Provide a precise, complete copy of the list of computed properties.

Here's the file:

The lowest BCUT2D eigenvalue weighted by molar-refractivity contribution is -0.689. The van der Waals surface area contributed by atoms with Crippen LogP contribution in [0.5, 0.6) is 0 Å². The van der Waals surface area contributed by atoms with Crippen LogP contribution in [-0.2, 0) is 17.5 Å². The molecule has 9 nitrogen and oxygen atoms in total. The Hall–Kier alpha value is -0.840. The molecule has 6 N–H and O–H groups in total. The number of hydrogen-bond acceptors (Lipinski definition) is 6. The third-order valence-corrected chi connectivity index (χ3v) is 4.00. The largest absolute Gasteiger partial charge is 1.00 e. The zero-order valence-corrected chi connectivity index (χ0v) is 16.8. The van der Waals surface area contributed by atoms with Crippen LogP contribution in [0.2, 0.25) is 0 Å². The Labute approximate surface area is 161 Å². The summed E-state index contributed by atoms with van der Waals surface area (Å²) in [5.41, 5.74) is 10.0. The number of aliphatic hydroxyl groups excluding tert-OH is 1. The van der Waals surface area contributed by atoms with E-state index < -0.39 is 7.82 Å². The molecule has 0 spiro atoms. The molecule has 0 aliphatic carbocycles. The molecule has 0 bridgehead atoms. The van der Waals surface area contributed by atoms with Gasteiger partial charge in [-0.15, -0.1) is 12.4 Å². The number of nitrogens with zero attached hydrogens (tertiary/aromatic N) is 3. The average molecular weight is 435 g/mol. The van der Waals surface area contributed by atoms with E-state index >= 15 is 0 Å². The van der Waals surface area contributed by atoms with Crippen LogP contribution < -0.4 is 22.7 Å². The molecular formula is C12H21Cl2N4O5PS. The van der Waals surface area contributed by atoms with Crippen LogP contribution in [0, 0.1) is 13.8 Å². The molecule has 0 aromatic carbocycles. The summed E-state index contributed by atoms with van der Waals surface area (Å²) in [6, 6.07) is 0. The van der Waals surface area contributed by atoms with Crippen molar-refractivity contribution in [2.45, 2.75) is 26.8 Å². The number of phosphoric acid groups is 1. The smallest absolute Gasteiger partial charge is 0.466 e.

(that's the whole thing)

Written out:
The lowest BCUT2D eigenvalue weighted by molar-refractivity contribution is -0.689. The van der Waals surface area contributed by atoms with Crippen LogP contribution in [0.5, 0.6) is 0 Å². The van der Waals surface area contributed by atoms with Crippen LogP contribution in [-0.2, 0) is 17.5 Å². The molecule has 9 nitrogen and oxygen atoms in total. The Hall–Kier alpha value is -0.840. The molecule has 6 N–H and O–H groups in total. The number of hydrogen-bond acceptors (Lipinski definition) is 6. The third-order valence-corrected chi connectivity index (χ3v) is 4.00. The largest absolute Gasteiger partial charge is 1.00 e. The zero-order valence-corrected chi connectivity index (χ0v) is 16.8. The van der Waals surface area contributed by atoms with Crippen LogP contribution in [0.2, 0.25) is 0 Å². The Labute approximate surface area is 161 Å². The summed E-state index contributed by atoms with van der Waals surface area (Å²) in [5.41, 5.74) is 10.0. The number of aliphatic hydroxyl groups excluding tert-OH is 1. The van der Waals surface area contributed by atoms with E-state index < -0.39 is 7.82 Å². The molecule has 0 spiro atoms. The molecule has 0 aliphatic carbocycles. The molecule has 0 bridgehead atoms. The van der Waals surface area contributed by atoms with Gasteiger partial charge in [-0.15, -0.1) is 12.4 Å². The number of nitrogens with zero attached hydrogens (tertiary/aromatic N) is 3. The average molecular weight is 435 g/mol. The van der Waals surface area contributed by atoms with E-state index >= 15 is 0 Å². The van der Waals surface area contributed by atoms with Crippen LogP contribution < -0.4 is 22.7 Å². The molecular formula is C12H21Cl2N4O5PS. The van der Waals surface area contributed by atoms with Crippen LogP contribution in [0, 0.1) is 13.8 Å². The molecule has 0 aromatic carbocycles. The summed E-state index contributed by atoms with van der Waals surface area (Å²) in [6, 6.07) is 0. The van der Waals surface area contributed by atoms with Crippen molar-refractivity contribution in [2.45, 2.75) is 26.8 Å². The number of phosphoric acid groups is 1. The smallest absolute Gasteiger partial charge is 0.466 e.